Integrative management

The topics in this section do not directly address the fundamental components of delivery, i.e. scope, schedule, cost, risk, change and resource. They are integrative functions that act across those components.

The overall goals of the integrative management functions are to:

  • plan all aspects of the work;
  • develop and maintain the justification for the work;
  • monitor and control performance;
  • ensure information is accurate, current and accessible;
  • establish and maintain a management team;
  • identify and communicate with people affected by the work;
  • ensure that the management of the work is relevant and effective.


A matrix of the fundamental and integrative functions of project, programme and portfolio management


Each integrative function brings together aspects of the fundamental delivery components.

The planning function has two purposes. Firstly, it sets out the policies for managing the fundamental components. Secondly, it defines and estimates what needs to be done, how it should be done and when it should be done. Every delivery procedure has an explicit ‘plan’ step but re-planning is implicit throughout.

The control function takes the outputs of planning as a baseline and tracks what actually happens against what was planned to happen. Control methods are normally focused on dealing with deviations from plan and attempting to return to plan. However, control also involves assessing whether to terminate work that is no longer justifiable.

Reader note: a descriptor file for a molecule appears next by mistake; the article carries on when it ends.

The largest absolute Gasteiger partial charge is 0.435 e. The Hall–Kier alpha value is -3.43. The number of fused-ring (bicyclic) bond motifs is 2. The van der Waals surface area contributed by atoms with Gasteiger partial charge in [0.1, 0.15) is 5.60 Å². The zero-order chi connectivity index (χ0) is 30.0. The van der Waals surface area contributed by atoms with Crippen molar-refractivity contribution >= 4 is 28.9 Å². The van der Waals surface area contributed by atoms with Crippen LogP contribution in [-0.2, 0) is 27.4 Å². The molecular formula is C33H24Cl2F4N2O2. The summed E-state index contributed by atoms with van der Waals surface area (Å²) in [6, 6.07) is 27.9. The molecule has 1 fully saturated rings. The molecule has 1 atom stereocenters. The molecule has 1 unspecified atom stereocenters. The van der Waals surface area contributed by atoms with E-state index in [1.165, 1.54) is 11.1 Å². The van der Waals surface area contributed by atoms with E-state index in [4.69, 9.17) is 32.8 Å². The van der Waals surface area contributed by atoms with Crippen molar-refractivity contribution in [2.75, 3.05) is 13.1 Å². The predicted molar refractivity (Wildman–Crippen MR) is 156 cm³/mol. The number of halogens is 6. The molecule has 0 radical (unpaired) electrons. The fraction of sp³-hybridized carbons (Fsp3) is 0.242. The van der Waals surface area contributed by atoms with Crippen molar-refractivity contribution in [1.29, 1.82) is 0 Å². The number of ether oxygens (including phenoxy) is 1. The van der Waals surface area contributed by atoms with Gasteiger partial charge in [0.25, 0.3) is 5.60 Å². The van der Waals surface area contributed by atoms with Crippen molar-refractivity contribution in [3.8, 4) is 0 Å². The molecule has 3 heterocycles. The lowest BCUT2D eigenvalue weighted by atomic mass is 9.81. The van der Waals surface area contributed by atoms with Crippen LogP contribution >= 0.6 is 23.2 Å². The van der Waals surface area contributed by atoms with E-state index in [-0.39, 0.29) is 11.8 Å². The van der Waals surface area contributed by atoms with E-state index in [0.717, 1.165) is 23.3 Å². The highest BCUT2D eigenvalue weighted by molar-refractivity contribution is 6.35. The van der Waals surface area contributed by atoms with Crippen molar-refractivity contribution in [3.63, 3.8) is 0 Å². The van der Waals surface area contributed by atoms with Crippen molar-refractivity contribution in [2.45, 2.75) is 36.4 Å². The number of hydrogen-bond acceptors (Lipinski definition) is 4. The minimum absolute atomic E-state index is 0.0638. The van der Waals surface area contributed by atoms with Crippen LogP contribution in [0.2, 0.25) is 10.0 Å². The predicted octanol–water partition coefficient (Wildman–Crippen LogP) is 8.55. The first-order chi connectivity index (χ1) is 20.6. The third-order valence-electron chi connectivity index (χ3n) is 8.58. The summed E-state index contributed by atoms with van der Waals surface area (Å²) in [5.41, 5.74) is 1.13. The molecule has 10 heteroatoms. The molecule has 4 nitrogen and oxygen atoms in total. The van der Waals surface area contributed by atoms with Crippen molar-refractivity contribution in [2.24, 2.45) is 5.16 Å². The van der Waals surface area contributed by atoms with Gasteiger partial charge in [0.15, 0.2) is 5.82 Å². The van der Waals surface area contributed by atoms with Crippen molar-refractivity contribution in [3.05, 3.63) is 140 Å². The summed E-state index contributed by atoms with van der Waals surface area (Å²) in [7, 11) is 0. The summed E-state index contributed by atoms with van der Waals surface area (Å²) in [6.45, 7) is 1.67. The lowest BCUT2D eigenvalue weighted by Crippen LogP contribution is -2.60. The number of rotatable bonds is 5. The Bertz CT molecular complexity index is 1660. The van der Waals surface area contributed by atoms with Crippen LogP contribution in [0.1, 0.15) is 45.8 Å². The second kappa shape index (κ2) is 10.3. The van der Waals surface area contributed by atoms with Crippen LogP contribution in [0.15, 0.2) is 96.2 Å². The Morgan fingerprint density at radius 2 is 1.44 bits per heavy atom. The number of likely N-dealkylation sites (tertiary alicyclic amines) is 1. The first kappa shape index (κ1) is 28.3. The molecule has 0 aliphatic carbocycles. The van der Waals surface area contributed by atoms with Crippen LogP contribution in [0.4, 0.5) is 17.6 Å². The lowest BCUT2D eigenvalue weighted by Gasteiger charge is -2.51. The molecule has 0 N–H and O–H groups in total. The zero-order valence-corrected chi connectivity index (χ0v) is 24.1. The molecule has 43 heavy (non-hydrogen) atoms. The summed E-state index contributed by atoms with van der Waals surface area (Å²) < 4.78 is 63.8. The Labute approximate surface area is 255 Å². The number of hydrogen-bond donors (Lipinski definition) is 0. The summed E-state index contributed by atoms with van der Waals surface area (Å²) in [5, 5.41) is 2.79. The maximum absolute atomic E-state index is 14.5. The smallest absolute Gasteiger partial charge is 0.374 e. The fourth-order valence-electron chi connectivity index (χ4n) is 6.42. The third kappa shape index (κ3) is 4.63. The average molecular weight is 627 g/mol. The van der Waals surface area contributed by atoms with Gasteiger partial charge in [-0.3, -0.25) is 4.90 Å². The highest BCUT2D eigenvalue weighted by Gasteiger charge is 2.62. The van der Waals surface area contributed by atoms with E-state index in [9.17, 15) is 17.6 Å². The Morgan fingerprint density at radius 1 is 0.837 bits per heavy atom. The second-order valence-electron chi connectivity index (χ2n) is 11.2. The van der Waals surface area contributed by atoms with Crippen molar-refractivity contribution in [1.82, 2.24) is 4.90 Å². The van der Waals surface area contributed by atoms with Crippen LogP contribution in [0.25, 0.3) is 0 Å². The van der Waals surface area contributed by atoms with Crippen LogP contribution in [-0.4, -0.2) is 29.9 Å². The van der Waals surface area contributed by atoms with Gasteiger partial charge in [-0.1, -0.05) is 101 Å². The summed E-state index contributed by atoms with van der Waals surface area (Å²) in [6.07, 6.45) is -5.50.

Control is implicit with the specific steps of each delivery procedure.

The planning and control functions create a large amount of information covering the content and governance of the work. This needs to be created, updated and communicated effectively for planning and controlling the work through formal information management.

The business case is the key document for projects and programmes. It states why they are worth the investment. Preparing a business case requires the summarisation and integration of information from all the fundamental components.

There are many people involved in a project, programme or portfolio, and while some are directly involved in managing or performing the work, others are simply affected by it. Organisation management describes the management team and its roles and responsibilities while stakeholder management explains how people who are involved in, or affected by, the work in any way must be identified and engaged.

As part of the sponsorship role, a sponsor has to ensure that the work is being managed according to the policies and procedures set out when the work was approved. This is achieved through assurance.


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